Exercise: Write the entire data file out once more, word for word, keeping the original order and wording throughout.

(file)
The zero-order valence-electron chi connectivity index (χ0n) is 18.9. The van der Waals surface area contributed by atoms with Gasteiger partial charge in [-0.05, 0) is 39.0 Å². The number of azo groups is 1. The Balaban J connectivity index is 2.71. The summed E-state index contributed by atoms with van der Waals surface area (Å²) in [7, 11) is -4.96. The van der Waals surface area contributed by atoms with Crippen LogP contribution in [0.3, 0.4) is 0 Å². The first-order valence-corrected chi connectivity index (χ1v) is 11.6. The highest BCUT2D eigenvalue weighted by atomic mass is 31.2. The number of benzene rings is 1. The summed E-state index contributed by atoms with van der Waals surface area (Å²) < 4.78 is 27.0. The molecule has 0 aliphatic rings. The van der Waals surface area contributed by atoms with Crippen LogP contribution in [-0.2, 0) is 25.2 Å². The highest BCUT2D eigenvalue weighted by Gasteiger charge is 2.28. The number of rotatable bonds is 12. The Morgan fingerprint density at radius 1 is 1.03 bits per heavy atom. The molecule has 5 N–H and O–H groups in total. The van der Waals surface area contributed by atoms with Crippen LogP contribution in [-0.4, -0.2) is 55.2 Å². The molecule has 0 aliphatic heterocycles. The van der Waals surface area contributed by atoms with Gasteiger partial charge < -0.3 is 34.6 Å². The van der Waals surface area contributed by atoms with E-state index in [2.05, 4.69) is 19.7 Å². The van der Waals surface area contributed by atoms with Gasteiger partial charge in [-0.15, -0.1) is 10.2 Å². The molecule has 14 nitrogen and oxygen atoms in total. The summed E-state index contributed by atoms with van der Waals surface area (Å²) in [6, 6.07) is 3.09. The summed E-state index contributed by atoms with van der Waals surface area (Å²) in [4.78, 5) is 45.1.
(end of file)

The zero-order valence-electron chi connectivity index (χ0n) is 18.9. The van der Waals surface area contributed by atoms with Gasteiger partial charge in [-0.05, 0) is 39.0 Å². The number of azo groups is 1. The Balaban J connectivity index is 2.71. The summed E-state index contributed by atoms with van der Waals surface area (Å²) in [7, 11) is -4.96. The van der Waals surface area contributed by atoms with Crippen LogP contribution in [0.3, 0.4) is 0 Å². The first-order valence-corrected chi connectivity index (χ1v) is 11.6. The highest BCUT2D eigenvalue weighted by atomic mass is 31.2. The number of benzene rings is 1. The summed E-state index contributed by atoms with van der Waals surface area (Å²) < 4.78 is 27.0. The molecule has 0 aliphatic rings. The van der Waals surface area contributed by atoms with Crippen LogP contribution in [-0.2, 0) is 25.2 Å². The highest BCUT2D eigenvalue weighted by Gasteiger charge is 2.28. The number of rotatable bonds is 12. The Morgan fingerprint density at radius 1 is 1.03 bits per heavy atom. The molecule has 5 N–H and O–H groups in total. The van der Waals surface area contributed by atoms with Crippen LogP contribution in [-0.4, -0.2) is 55.2 Å². The molecule has 0 aliphatic heterocycles. The van der Waals surface area contributed by atoms with Gasteiger partial charge < -0.3 is 34.6 Å². The van der Waals surface area contributed by atoms with E-state index in [2.05, 4.69) is 19.7 Å². The van der Waals surface area contributed by atoms with Gasteiger partial charge in [-0.15, -0.1) is 10.2 Å². The molecule has 14 nitrogen and oxygen atoms in total. The summed E-state index contributed by atoms with van der Waals surface area (Å²) in [6, 6.07) is 3.09. The summed E-state index contributed by atoms with van der Waals surface area (Å²) in [4.78, 5) is 45.1.